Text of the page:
Student loan repayment threshold(s) and real interest rate

The request was refused by Her Majesty’s Treasury.

Dear Her Majesty’s Treasury,

The Browne Review of Student Finance in 2010 ( , page 35) recommended that:

(a) "As the threshold has not been increased since 2005, there will be a one-off increase at the start of our new system from £15,000 to £21,000."


(b) "The interest rate will be equal to the Government’s cost of borrowing (inflation plus 2.2%). Students earning below the repayment threshold will pay no real interest rate. Their loan balance will increase only in line with inflation. Those earning above the threshold whose payments do not cover the costs of the real interest will have the rest of the interest rebated to them by Government."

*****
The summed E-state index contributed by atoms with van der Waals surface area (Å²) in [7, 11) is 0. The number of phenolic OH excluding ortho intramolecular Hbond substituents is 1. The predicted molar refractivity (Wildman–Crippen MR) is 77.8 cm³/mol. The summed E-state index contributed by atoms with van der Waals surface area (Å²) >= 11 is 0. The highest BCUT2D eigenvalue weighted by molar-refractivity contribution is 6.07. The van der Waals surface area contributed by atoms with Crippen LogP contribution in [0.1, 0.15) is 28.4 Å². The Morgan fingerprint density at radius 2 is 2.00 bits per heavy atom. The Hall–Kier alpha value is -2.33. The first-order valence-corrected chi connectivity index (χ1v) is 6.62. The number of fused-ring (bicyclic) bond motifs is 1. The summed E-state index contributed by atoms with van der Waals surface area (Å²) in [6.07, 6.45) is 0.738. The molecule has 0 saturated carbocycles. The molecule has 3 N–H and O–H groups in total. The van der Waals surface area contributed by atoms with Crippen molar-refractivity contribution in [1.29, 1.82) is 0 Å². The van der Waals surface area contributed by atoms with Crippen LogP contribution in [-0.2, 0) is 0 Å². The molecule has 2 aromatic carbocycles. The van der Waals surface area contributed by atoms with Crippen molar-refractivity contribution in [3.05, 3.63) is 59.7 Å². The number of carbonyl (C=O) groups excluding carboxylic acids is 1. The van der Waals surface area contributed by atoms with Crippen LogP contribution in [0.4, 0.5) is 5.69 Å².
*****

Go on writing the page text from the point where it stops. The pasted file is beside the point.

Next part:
The original student loan repayment threshold of £10,000 was increased to £15,000 in April 2005 ( )
"32. Raising the repayment threshold from £10,000 to £15,000 will apply to all borrowers from April 2005, regardless of when they took out their income contingent student loans. Those with student loan debts who earn less than £15,000 will no longer be making repayments through the tax system."

And despite the Browne Review subsequently basing its recommendation to increase the threshold on the fact the threshold had been frozen at £15,000 since 2005 (despite the threshold originally being intended to be indexed to inflation from April 2010 - "37. Raising the threshold from £10,000 to £15,000 will increase the cost of student loans to Government. From April 2010 it is intended that it should increase in line with inflation. However, since the cost of the current loans is assessed on the basis that the threshold will rise in line with earnings growth, there are offsetting savings associated with uprating by inflation instead. The combined effect of the two is expected to be a small net saving in cost to Government over the period during which variable fees will be introduced") it was only increased to £21,000 for new borrowers starting from 2012. The £15,000 threshold remained until April 2012 when it finally was belatedly indexed to inflation.